A Christmas Carol and Mars Needs Moms both bombed at the box office, the latter especially being a disaster, only making $39.2 million to its $150 million budget. Barring Monster House, the other motion capture films had a similar budget, which was why they were so heavily advertised, with Mars Needs Moms the only one failing to make that money back and being the final nail in the coffin for ImageMovers Digital. The novelty of the digital wizardry had worn out, and all that was left was its flaws. This is not an article completely lambasting CGI, that would be a waste of words. Film history has shown us the amazing things that technology is capable of, but you’re going to lose an audience if that is all you have. In ImageMovers‘ case, it seems their films‘ stories got weaker and weaker with each release, with Monster House being the only film not based on another story. Then there is the great pitfall of The Uncanny Valley. When you only have a few CGI elements, you can focus on adding as much life into them as possible. When your whole movie is aiming for hyper-realism without being live action, though, you focus on the things that make the characters look less human when they’re not quite animated and not quite real. This combined with a weak and uninspired story is what made Mars Needs Moms the biggest flop of the year it came out, and is what people tend to remember about ImageMovers Digital.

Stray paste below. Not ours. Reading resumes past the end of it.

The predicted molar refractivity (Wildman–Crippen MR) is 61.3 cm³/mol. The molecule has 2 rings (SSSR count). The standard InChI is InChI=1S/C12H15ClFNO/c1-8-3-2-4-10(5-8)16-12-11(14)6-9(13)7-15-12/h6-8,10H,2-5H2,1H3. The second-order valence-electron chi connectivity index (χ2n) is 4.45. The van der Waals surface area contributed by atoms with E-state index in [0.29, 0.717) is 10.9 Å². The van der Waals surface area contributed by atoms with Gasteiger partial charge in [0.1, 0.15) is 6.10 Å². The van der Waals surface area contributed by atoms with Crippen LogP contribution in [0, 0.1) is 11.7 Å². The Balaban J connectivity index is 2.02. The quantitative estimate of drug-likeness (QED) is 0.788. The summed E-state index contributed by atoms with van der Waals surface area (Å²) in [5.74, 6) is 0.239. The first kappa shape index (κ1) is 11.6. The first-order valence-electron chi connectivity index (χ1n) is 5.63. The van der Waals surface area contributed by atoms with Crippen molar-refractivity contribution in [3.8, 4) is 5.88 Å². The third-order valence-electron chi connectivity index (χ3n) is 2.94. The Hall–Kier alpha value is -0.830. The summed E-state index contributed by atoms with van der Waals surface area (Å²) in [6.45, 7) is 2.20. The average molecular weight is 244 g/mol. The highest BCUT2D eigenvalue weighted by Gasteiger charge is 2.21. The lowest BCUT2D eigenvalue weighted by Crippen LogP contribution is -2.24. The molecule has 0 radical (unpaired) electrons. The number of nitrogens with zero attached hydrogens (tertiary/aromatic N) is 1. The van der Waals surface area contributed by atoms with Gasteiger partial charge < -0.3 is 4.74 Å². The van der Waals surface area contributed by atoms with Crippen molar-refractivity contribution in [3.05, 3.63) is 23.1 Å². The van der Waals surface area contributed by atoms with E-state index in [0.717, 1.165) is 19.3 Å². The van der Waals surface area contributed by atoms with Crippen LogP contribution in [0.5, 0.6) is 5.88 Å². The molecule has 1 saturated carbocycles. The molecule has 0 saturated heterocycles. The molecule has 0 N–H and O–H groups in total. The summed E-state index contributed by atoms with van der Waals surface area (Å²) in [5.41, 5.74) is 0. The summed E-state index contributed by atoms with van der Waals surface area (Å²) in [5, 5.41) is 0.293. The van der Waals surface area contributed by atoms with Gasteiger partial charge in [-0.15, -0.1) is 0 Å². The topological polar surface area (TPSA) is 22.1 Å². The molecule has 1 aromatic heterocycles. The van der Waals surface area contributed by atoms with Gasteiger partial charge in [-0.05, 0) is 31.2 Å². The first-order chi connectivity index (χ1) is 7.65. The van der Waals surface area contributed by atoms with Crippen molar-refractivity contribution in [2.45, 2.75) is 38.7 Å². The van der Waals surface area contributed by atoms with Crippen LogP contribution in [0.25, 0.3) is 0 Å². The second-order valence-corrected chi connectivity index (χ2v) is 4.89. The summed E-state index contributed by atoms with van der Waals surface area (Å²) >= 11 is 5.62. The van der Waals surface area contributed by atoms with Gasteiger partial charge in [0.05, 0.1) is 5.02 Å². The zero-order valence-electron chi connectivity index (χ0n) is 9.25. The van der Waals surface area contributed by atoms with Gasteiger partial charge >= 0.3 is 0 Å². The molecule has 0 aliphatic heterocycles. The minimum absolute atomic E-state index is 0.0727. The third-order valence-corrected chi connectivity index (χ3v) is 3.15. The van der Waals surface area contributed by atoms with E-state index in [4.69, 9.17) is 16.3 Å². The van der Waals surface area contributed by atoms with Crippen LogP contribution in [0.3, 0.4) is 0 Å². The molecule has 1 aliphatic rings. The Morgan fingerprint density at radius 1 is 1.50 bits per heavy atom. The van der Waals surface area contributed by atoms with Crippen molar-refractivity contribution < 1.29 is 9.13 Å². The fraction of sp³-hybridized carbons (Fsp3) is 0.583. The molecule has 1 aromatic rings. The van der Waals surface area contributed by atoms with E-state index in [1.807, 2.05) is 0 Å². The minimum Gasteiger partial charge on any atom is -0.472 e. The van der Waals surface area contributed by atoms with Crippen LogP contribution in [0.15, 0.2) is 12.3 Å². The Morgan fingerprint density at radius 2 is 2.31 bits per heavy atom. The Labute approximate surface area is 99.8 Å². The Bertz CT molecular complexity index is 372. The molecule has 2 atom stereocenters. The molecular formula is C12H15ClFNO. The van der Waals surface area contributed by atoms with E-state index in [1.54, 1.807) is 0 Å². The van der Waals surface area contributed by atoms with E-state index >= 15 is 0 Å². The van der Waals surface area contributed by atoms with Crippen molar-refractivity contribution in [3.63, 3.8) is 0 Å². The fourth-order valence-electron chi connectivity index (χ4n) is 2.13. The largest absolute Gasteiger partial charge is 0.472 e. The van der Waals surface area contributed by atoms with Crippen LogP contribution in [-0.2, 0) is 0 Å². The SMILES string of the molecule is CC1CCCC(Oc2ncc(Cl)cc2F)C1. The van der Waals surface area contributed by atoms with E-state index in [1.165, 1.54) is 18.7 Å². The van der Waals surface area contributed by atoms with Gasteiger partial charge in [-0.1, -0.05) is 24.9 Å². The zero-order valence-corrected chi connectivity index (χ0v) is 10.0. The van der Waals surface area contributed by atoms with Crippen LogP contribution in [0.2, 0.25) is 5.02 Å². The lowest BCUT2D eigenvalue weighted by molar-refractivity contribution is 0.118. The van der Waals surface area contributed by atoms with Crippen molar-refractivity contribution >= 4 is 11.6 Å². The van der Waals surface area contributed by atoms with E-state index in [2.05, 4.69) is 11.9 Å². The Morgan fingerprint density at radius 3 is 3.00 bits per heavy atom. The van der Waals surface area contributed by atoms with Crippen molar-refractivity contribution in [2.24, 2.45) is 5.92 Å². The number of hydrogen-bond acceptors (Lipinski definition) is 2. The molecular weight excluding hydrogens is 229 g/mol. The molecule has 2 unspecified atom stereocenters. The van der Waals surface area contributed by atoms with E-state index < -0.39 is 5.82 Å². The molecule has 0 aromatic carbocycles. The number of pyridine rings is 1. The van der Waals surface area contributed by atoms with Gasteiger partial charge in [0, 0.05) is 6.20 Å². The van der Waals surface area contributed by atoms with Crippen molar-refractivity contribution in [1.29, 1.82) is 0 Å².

Copyrights Got in Yellow Submarine’s Way